Of course, these substances are not without their side effects. But current research at least suggests that ayahuasca, DMT, MDMA and psilocybin mushrooms have the potential to change the way doctors can treat mental illness particularly for those who are treatment-resistant. More in-depth studies are needed to understand their exact effects on the human brain, but what we know now is at least promising. Here, a look at how each drug affects your brain and how that’s being used to our advantage.

AyahuascaAyahuasca is an ancient plant-based tea derived from a combination of the vine Banisteriopsis caapi and the leaves of the plant psychotria viridis. Shamans in the Amazon have long used ayahuasca to cure illness and tap into the spiritual world. Some religious groups in Brazil consume the hallucinogenic brew as religious sacrament. In recent years, regular folk have started to use ayahuasca for greater self-awareness.

That’s because brain scans have shown that ayahuasca increases the neural activity in the brain’s visual cortex, as well as its limbic system the region deep inside the medial temporal lobe that’s responsible for processing memories and emotion. Ayahuasca can also quiet the brain’s default mode network, which, when overactive, causes depression, anxiety and social phobia, according to a video released last year by YouTube channel AsapSCIENCE. Those who consume it end up in a meditative state.

“Ayahuasca induces an introspective state of awareness during which people have very personally meaningful experiences,” says Dr. Jordi Riba, a leading ayahuasca researcher. “It’s common to have emotionally-laden, autobiographic memories coming to the mind’s eye in the form of visions, not unlike those we experience during sleep.”

According to Riba, people who use ayahuasca experience a trip that can be “quite intense” depending on the dose consumed. The psychological effects come on after about 45 minutes and hit their peak within an hour or two; physically, the worst a person will feel is nausea and vomiting, Riba says. Unlike with LSD or psilocybin mushrooms, people high on ayahuasca are fully aware that they’re hallucinating. It’s this self-conscious tripping that has led people to use ayahuasca as a means to overcome addiction and face traumatic issues. Riba and his research group at Hospital do Sant Pau in Barcelona, Spain, have also begun “rigorous clinical trials” using ayahuasca for treating depression; so far, the plant-based drug has shown to reduce depressive symptoms in treatment-resistant patients, as well as produce “a very antidepressant effect that is maintained for weeks,” says Riba, who has studied the drug with support from the Multidisciplinary Association for Psychedelic Studies (MAPS), an American nonprofit founded in the mid-1980s.

His team is currently studying the post-acute stage of ayahuasca effects what they’ve dubbed the “after-glow.” So far, they’ve found that, during this “after-glow” period, the regions of the brain associated with sense-of-self have a stronger connection to other areas that control autobiographic memories and emotion. According to Riba, it’s during this time that the mind is more open to psychotherapeutic intervention, so the research team is working to incorporate a small number of ayahuasca sessions into mindfulness psychotherapy.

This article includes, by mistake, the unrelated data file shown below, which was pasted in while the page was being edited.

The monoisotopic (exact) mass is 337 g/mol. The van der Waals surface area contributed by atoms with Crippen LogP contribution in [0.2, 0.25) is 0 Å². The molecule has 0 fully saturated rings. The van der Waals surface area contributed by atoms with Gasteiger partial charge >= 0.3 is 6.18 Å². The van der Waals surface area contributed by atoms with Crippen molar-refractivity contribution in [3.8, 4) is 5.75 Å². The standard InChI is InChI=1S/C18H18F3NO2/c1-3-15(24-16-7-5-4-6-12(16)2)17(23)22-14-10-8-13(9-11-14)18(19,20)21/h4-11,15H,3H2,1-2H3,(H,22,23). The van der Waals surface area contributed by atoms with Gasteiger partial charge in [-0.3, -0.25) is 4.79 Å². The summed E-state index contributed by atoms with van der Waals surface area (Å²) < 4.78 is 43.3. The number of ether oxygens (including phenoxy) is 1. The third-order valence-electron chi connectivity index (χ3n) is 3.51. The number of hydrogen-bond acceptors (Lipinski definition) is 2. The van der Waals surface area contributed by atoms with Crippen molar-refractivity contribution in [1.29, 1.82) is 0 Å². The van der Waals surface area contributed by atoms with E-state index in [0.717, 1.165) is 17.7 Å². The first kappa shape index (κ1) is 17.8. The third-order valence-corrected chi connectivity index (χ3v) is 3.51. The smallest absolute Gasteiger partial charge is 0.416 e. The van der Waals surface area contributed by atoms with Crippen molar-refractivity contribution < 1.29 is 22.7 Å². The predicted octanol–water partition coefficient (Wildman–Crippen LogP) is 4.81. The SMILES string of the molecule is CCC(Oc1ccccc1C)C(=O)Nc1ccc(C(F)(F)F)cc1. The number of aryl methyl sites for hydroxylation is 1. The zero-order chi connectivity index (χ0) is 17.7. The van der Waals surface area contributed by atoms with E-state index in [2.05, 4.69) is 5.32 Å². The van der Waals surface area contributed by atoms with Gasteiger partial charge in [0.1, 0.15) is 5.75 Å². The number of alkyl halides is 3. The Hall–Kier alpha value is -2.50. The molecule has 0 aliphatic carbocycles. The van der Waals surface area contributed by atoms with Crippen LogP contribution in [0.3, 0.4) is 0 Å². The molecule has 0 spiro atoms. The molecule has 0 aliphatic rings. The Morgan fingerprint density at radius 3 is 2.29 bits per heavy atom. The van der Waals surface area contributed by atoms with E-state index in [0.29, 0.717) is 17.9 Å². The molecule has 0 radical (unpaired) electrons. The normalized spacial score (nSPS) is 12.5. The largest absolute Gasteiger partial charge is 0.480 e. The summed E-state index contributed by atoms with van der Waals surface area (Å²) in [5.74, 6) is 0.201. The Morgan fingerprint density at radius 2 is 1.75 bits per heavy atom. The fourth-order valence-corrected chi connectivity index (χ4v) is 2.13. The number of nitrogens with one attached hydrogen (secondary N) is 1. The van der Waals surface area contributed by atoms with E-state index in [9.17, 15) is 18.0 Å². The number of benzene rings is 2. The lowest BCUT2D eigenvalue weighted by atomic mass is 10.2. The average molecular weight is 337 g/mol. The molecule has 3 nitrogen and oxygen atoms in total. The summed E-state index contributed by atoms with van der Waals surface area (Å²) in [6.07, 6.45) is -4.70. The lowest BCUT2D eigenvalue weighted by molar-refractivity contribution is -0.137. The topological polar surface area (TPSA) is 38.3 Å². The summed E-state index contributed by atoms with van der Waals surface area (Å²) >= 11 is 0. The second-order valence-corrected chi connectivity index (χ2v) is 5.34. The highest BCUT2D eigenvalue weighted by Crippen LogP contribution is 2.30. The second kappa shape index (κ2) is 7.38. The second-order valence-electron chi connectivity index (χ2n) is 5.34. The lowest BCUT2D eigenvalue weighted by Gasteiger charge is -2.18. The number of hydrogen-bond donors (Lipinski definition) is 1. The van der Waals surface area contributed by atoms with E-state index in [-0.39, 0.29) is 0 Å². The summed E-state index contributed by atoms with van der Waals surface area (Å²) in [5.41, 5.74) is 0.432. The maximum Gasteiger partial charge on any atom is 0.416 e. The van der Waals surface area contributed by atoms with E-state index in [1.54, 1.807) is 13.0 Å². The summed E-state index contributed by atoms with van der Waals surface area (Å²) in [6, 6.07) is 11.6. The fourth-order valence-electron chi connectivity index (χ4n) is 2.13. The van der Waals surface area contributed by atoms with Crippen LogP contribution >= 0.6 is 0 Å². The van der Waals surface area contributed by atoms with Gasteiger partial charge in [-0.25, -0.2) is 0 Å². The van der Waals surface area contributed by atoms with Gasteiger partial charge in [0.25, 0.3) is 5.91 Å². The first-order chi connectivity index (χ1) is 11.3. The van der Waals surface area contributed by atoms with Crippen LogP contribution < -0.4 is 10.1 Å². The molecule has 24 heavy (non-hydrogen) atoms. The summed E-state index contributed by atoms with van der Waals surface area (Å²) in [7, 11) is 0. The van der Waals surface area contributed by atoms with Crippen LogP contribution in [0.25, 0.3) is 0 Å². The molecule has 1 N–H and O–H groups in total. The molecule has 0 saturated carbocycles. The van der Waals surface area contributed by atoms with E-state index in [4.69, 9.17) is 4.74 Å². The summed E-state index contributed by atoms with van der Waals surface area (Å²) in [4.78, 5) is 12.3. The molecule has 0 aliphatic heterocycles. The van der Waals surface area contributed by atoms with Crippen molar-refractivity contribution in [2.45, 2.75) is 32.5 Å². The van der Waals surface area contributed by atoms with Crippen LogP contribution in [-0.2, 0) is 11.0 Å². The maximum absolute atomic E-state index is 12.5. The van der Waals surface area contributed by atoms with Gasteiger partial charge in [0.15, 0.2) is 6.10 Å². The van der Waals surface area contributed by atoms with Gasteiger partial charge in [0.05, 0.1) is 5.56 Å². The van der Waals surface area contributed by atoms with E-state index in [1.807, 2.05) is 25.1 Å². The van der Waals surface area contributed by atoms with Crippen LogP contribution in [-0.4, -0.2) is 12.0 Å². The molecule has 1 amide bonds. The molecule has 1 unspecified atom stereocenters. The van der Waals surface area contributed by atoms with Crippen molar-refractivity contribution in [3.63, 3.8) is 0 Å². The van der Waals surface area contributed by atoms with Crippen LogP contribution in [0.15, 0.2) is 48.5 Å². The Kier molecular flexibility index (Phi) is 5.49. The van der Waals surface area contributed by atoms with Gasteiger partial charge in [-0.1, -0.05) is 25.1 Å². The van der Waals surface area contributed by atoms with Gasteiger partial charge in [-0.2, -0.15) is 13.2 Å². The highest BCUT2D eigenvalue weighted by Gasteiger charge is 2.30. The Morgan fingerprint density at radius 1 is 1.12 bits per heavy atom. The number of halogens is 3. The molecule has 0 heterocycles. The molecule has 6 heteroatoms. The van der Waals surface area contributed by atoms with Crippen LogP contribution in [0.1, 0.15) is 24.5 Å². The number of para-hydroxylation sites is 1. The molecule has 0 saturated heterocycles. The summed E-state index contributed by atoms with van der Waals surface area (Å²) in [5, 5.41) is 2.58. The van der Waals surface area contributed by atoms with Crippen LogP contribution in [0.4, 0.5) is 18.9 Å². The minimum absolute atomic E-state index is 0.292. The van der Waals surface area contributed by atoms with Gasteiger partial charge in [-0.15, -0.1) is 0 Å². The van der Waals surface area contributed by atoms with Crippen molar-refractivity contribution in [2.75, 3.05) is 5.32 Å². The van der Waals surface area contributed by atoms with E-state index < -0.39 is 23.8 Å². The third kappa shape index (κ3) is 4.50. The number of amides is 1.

“These functional changes correlate with increased ‘mindfulness’ capacities,” Riba says. “We believe that the synergy between the ayahuasca experience and the mindfulness training will boost the success rate of the psychotherapeutic intervention.”

DMTAyahuasca and the compound N,N-Dimethyltryptamine or DMT are closely linked. DMT is present in the leaves of the plant psychotria viridis and is responsible for the hallucinations ayahuasca users experience. DMT is close in structure to melatonin and serotonin and has properties similar to the psychedelic compounds found in magic mushrooms and LSD.

If taken orally, DMT has no real effects on the body because stomach enzymes break down the compound immediately. But the Banisteriopsis caapi vines used in ayahuasca block those enzymes, causing DMT to enter your bloodstream and travel to your brain. DMT, like other classic psychedelic drugs, affect the brain’s serotonin receptors, which research shows alters emotion, vision, and sense of bodily integrity. In other words: you’re on one hell of a trip.

Much of what is known about DMT is thanks to Dr. Rick Strassman, who first published groundbreaking research on the psychedelic drug two decades ago. According to Strassman, DMT is one of the only compounds that can cross the blood-brain barrier the membrane wall separating circulating blood from the brain extracellular fluid in the central nervous system. DMT’s ability to cross this divides means the compound “appears to be a necessary component of normal brain physiology,” says Strassman, the author of two quintessential books on the psychedelic, DMT: The Spirit Molecule and DMT and the Soul of Prophecy.

“The brain only brings things into its confines using energy to get things across the blood-brain barrier for nutrients, which it can’t make on its own things like blood sugar or glucose,” he continued. “DMT is unique in that way, in that the brain expends energy to get it into its confines.”

DMT actually naturally occurs in the human body, and is particularly present in the lungs. Strassman says it may also be found in the pineal gland the small part of the brain associated with the mind’s “third eye.” The effects of overly active DMT when ingested via ayahuasca can last for hours. But taken on its own that is, smoked or injected and your high lasts only a few minutes, according to Strassman.